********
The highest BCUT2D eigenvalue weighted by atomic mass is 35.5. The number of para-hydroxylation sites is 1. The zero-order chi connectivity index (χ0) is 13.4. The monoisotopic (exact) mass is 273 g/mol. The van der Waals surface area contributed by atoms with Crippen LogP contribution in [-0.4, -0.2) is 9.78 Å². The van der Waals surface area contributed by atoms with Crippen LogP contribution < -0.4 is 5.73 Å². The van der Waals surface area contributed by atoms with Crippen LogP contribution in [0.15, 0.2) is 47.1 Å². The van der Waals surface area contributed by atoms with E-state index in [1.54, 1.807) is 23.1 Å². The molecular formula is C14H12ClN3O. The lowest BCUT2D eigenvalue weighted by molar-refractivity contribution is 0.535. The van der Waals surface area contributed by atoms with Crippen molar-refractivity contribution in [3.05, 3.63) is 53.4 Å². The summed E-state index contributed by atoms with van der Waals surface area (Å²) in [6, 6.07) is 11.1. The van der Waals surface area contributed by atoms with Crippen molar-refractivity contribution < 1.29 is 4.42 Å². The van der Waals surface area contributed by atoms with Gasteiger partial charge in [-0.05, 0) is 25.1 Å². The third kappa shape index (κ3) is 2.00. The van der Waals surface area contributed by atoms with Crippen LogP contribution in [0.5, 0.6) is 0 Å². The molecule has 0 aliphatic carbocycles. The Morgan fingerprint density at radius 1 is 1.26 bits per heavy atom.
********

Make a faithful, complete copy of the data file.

The highest BCUT2D eigenvalue weighted by atomic mass is 35.5. The number of para-hydroxylation sites is 1. The zero-order chi connectivity index (χ0) is 13.4. The monoisotopic (exact) mass is 273 g/mol. The van der Waals surface area contributed by atoms with Crippen LogP contribution in [-0.4, -0.2) is 9.78 Å². The van der Waals surface area contributed by atoms with Crippen LogP contribution < -0.4 is 5.73 Å². The van der Waals surface area contributed by atoms with Crippen LogP contribution in [0.15, 0.2) is 47.1 Å². The van der Waals surface area contributed by atoms with E-state index in [1.54, 1.807) is 23.1 Å². The molecular formula is C14H12ClN3O. The lowest BCUT2D eigenvalue weighted by molar-refractivity contribution is 0.535. The van der Waals surface area contributed by atoms with Crippen molar-refractivity contribution in [3.05, 3.63) is 53.4 Å². The summed E-state index contributed by atoms with van der Waals surface area (Å²) in [6, 6.07) is 11.1. The van der Waals surface area contributed by atoms with Crippen molar-refractivity contribution < 1.29 is 4.42 Å². The van der Waals surface area contributed by atoms with Gasteiger partial charge in [-0.05, 0) is 25.1 Å². The third kappa shape index (κ3) is 2.00. The van der Waals surface area contributed by atoms with Crippen LogP contribution in [0.5, 0.6) is 0 Å². The molecule has 0 aliphatic carbocycles. The Morgan fingerprint density at radius 1 is 1.26 bits per heavy atom.